If any fashion brand is the velvet-trimmed, braying, living embodiment of Middle England, it's Boden. The purveyor of Favourite Cargos, Fun Cardigans and Everyday Jackets – see current catalogue! – is regarded as the ultimate barometer of Cameron's Britain.
Especially since it was revealed that one of their keenest customers is "Sam Cam" – as it seems we must now call the daughter of Sir Reginald Adrian Berkeley Sheffield, eighth baronet. I did not make that title up, by the way. If I had done, I would sell it to Julian Fellowes for one of the characters in Titanic. Except he would reject it for being too ludicrously clichéd.
Anyway. This week comes shocking news of a Boden backlash. It's four years since the Camerons stage-managed a photo shoot on a beach in Cornwall where they were dressed straight out of the pages of a Boden catalogue. Eight million of these cheery tomes – "Hello! Johnnie here again!" – are sent to British homes each year. Many of them to my address.
Boden inspires envy and loathing in equal measure. You may hate the idea of it but once you start leafing through the catalogue, you find yourself turning over the corner of the pages in spite of yourself in anticipation of some imaginary Lotto win. Although something tells me that the Venn diagram of scratchcard addicts and Boden customers is composed of two very separate circles. There's no getting away, though, from the fact that the way it presents its pricey wares is nauseatingly attractive. As Cameron put it of his Hawaiian shorts once upon a time: "They're all right, aren't they?"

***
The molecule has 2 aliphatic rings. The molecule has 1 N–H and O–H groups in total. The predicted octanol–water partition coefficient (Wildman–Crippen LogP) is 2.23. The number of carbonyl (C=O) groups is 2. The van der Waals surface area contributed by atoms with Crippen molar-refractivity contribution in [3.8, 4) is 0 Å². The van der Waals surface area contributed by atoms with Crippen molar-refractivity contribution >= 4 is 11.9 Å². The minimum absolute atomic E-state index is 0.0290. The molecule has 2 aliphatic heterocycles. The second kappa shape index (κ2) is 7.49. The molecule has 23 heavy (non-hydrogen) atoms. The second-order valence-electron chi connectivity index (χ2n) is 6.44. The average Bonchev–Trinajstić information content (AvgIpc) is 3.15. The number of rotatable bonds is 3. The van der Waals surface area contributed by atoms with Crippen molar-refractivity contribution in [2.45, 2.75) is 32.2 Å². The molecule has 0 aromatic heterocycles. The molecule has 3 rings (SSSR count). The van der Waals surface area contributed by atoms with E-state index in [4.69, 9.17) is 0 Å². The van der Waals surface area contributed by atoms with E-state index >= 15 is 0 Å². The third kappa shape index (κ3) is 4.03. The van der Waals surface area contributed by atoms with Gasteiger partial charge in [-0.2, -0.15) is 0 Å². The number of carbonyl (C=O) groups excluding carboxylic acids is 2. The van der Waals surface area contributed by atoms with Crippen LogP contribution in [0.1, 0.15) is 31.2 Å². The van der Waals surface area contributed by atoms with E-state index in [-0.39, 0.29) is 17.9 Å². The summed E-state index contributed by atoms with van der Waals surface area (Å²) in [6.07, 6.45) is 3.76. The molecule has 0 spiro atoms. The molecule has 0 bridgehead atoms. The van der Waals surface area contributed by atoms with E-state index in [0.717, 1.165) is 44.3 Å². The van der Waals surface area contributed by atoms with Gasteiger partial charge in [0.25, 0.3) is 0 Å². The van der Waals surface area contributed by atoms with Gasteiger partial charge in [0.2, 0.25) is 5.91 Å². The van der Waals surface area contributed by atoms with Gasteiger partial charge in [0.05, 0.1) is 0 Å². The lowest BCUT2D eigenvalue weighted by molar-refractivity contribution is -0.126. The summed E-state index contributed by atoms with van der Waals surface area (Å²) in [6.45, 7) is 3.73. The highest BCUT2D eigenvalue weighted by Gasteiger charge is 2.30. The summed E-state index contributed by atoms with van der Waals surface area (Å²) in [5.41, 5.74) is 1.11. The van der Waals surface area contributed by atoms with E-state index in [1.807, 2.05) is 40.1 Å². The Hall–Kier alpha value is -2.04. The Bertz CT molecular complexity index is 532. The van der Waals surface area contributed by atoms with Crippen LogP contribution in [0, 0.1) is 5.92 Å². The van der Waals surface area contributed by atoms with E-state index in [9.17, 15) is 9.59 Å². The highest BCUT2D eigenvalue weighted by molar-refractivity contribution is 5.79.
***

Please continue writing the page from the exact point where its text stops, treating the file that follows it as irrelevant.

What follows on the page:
Or are they? Possibly not, as things are not so super duper in Bodenland any more. Even Mumsnetters – usually loyal supporters of the middle-class aesthetic – have started posting mutterings of discontent. "When I look at Boden ads, I want to say, 'Stop looking so bloody smug.'" "The discounts have an air of desperation." And the final nail in the coffin is a dismissive sniff from the blog Middle Class Handbook: "In many ways, Primark is now more chic for the middle classes than Boden. Unless they do something sharpish, Boden-bashing could become a bit of a sport."
Is it not one already? It's noticeable that Boden is losing its pull on the purse strings of the yummy mummies of Vince Cable's south-west London constituency where I live. Every season, there seems to be something of a race to order certain items before any other mother in the playground. I do not participate in this race, I hasten to add, although secretly I would quite like to and can usually be found with a scratchcard in my hot little hand. Usually by this time of year, I would have spotted at least two or three rival Rainyday Macs fresh from New Arrivals, perhaps one in Apple Provence, another in Fudge Bloom (not that I've studied the catalogue or anything). But, this year, however, I've yet to spot a single new Boden piece.
The online carping – "out of touch with Austerity Britain" – perhaps represents the end of a craze. But is it the end of an era and hence a Sign that Things Are Changing? When Britain hates Boden, does it also begin to hate Cameron? If only. The snipping and sniping and lack of fevered interest in the new season's collection? A red herring. A red mullet, if you'd rather. It feels a bit more of a Boden kind of fish.